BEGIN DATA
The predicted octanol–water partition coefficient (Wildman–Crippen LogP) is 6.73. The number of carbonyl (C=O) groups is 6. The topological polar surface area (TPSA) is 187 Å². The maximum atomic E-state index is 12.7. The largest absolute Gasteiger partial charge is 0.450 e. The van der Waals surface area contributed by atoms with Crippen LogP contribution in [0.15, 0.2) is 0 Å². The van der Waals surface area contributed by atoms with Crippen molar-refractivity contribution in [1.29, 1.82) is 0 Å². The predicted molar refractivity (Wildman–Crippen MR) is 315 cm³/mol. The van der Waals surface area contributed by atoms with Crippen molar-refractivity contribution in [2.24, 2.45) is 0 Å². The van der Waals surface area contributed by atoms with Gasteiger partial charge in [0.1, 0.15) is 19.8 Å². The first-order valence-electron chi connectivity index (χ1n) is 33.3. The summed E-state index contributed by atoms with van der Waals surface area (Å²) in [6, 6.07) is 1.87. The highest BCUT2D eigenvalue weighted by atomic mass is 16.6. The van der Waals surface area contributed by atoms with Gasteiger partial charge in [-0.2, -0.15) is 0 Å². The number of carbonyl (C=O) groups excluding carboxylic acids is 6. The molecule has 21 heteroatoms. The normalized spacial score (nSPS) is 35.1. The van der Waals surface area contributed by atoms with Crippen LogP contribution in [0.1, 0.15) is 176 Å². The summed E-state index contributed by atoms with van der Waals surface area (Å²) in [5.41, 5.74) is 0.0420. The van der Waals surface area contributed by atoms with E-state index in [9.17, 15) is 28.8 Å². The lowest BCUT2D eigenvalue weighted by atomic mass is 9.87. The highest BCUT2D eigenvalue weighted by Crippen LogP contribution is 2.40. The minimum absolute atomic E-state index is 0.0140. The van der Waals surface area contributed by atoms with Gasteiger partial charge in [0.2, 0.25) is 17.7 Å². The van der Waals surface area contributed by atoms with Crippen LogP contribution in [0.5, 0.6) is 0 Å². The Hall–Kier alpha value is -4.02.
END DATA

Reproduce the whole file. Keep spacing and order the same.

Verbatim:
The predicted octanol–water partition coefficient (Wildman–Crippen LogP) is 6.73. The number of carbonyl (C=O) groups is 6. The topological polar surface area (TPSA) is 187 Å². The maximum atomic E-state index is 12.7. The largest absolute Gasteiger partial charge is 0.450 e. The van der Waals surface area contributed by atoms with Crippen LogP contribution in [0.15, 0.2) is 0 Å². The van der Waals surface area contributed by atoms with Crippen molar-refractivity contribution in [1.29, 1.82) is 0 Å². The predicted molar refractivity (Wildman–Crippen MR) is 315 cm³/mol. The van der Waals surface area contributed by atoms with Crippen molar-refractivity contribution in [2.24, 2.45) is 0 Å². The van der Waals surface area contributed by atoms with Gasteiger partial charge in [0.1, 0.15) is 19.8 Å². The first-order valence-electron chi connectivity index (χ1n) is 33.3. The summed E-state index contributed by atoms with van der Waals surface area (Å²) in [6, 6.07) is 1.87. The highest BCUT2D eigenvalue weighted by atomic mass is 16.6. The van der Waals surface area contributed by atoms with Gasteiger partial charge in [-0.2, -0.15) is 0 Å². The number of carbonyl (C=O) groups excluding carboxylic acids is 6. The molecule has 21 heteroatoms. The normalized spacial score (nSPS) is 35.1. The van der Waals surface area contributed by atoms with Crippen LogP contribution in [0.1, 0.15) is 176 Å². The summed E-state index contributed by atoms with van der Waals surface area (Å²) in [5.41, 5.74) is 0.0420. The van der Waals surface area contributed by atoms with E-state index in [9.17, 15) is 28.8 Å². The lowest BCUT2D eigenvalue weighted by atomic mass is 9.87. The highest BCUT2D eigenvalue weighted by Crippen LogP contribution is 2.40. The minimum absolute atomic E-state index is 0.0140. The van der Waals surface area contributed by atoms with Gasteiger partial charge in [0.2, 0.25) is 17.7 Å². The van der Waals surface area contributed by atoms with Crippen LogP contribution in [0.5, 0.6) is 0 Å². The Hall–Kier alpha value is -4.02.